Bassist Malachi Favors and sax players Joseph Jarman and Roscoe Mitchell, of the Art Institute, met in the AACM scene. Favors, whose playing was heavily influenced by Chicago bassists Israel Crosby and Wlibur Ware Jarman, was an early participant in the Experimental band sessions. Jarman’s interests ranged over many art forms; he wrote poetry, studied the theater, played a variety of reed instruments, and he incorporated them all in his concerts. Mitchell began playing sax and clarinet as a teenager. In the early 1960s, he met Albert Ayler playing in the Army band. He heard his first Omette Coleman records around that time as well, but by his own admission neither Coleman nor Ayler struck a particularly strong chord at first. “I didn’t quite understand, because I was caught up in Art Blakey, the Jazz Messengers, things like that,” he told Downbeats John Corbett. “Some of what [Ayler] was playing I didn’t understand until a blues got played; when he played the first couple of choruses relatively straight, that started to make a connection to me.”
Delmark Records producer Chuck Nessa heard Mitchell play a concert in 1966. The next day Mitchell had a Delmark contract. The record he made, Sound, had, in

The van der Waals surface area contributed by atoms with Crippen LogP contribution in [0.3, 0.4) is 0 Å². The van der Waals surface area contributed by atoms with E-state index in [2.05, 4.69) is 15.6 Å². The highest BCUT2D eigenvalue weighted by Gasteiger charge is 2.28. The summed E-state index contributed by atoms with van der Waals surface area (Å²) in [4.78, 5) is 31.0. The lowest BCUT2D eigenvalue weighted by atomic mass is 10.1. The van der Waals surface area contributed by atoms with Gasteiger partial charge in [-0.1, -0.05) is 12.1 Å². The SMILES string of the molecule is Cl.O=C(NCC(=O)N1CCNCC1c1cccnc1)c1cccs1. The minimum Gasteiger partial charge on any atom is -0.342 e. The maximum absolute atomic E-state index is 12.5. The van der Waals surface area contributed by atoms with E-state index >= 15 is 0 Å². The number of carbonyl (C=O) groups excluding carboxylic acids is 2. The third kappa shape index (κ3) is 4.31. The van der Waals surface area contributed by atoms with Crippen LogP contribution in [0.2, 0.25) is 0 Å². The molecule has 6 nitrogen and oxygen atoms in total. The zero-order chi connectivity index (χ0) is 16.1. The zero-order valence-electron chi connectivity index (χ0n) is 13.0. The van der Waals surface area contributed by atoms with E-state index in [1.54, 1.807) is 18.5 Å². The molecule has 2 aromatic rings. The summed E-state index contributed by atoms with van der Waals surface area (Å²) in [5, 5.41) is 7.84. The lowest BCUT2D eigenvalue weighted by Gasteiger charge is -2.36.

Members include Lester Bowie, (born 1941, Frederick, MD, raised St Louis, MO), trumpet, cornet, percussion, “little instruments,” divorced, remarried, four children; Joseph Jarman, (born Sept. 14, 1937, Pine Bluff, AR), raised Chicago, IL, saxophones, percussion, “little instruments,” Education: Wilson Junior College, Chicago, IL, School of the Art Institute, Chicago, IL Malachi Favors Maghostut, (born August 22, 1937, Chicago IL,) acoustic bass, electric bass, percussion, “little instruments,”) Education : Wilson Junior College, Chicago, IL. Roscoe Mitchell, (born August 3, 1940, Chicago, IL), saxophones, percussion, “little instruments,” Education: Wilson Junior College Famoudou Don Moye, (born 1946, Rochester NY), drums, percussion, “little instruments,” Education: Wayne State University, Detroit, MI
Career: Mitchell, Jarman, Favors, and Bowie meet as members of the Association for the Advancement of Creative Musicians in the middle 1960s; form the Art Ensemble c. 1968; moved to Paris name is changed to Art Ensemble of Chicago, 1978; Moye joins group in Paris the same year.
Addresses: Home —Lester Bowie, Joseph Jarman, Brooklyn, NY; Malachi Favors Magostut, Famoudou Don Moye, Chicago, IL; Roscoe Mitchell, Madison, WI; Management and Record Company —Art Ensemble of Chicago Operations, A.E.C.O. Productions, PO Box 53429, Chicago, IL 60653
critic John Litweiler’s words, “a monumental impact.” It turned its back on the “energy music”—“all out blowing,” in Chuck Nessa’s words to Sam Ottenhoff—being played by Coltrane and Ayler. Silence was as important to Mitchell’s music as sound. Sound and his Mitchell’s second album Congliptious seemed to point to a new path for jazz, at a time when the prevailing free jazz was being increasingly seen as a dead end.